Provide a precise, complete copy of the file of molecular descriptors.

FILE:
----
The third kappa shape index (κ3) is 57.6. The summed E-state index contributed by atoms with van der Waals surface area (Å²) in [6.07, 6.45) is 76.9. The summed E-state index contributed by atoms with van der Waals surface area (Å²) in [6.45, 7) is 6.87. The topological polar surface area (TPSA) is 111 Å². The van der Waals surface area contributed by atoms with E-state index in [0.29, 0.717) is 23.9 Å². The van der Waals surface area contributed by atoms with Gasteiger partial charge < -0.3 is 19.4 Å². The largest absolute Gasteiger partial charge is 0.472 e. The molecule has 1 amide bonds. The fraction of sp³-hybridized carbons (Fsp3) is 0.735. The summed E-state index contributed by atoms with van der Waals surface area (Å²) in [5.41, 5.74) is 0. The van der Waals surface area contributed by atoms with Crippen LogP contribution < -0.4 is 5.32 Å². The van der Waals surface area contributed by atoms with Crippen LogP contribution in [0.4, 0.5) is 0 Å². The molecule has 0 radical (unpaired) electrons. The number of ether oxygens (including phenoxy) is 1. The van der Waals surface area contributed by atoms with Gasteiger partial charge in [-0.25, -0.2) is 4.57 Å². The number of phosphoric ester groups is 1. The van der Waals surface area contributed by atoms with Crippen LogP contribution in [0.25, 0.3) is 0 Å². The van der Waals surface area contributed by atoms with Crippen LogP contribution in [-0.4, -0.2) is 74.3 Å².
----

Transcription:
The third kappa shape index (κ3) is 57.6. The summed E-state index contributed by atoms with van der Waals surface area (Å²) in [6.07, 6.45) is 76.9. The summed E-state index contributed by atoms with van der Waals surface area (Å²) in [6.45, 7) is 6.87. The topological polar surface area (TPSA) is 111 Å². The van der Waals surface area contributed by atoms with E-state index in [0.29, 0.717) is 23.9 Å². The van der Waals surface area contributed by atoms with Gasteiger partial charge < -0.3 is 19.4 Å². The largest absolute Gasteiger partial charge is 0.472 e. The molecule has 1 amide bonds. The fraction of sp³-hybridized carbons (Fsp3) is 0.735. The summed E-state index contributed by atoms with van der Waals surface area (Å²) in [5.41, 5.74) is 0. The van der Waals surface area contributed by atoms with Crippen LogP contribution < -0.4 is 5.32 Å². The van der Waals surface area contributed by atoms with Crippen LogP contribution in [0.4, 0.5) is 0 Å². The molecule has 0 radical (unpaired) electrons. The number of ether oxygens (including phenoxy) is 1. The van der Waals surface area contributed by atoms with Gasteiger partial charge in [-0.25, -0.2) is 4.57 Å². The number of phosphoric ester groups is 1. The van der Waals surface area contributed by atoms with Crippen LogP contribution in [0.25, 0.3) is 0 Å². The van der Waals surface area contributed by atoms with Crippen LogP contribution in [-0.4, -0.2) is 74.3 Å².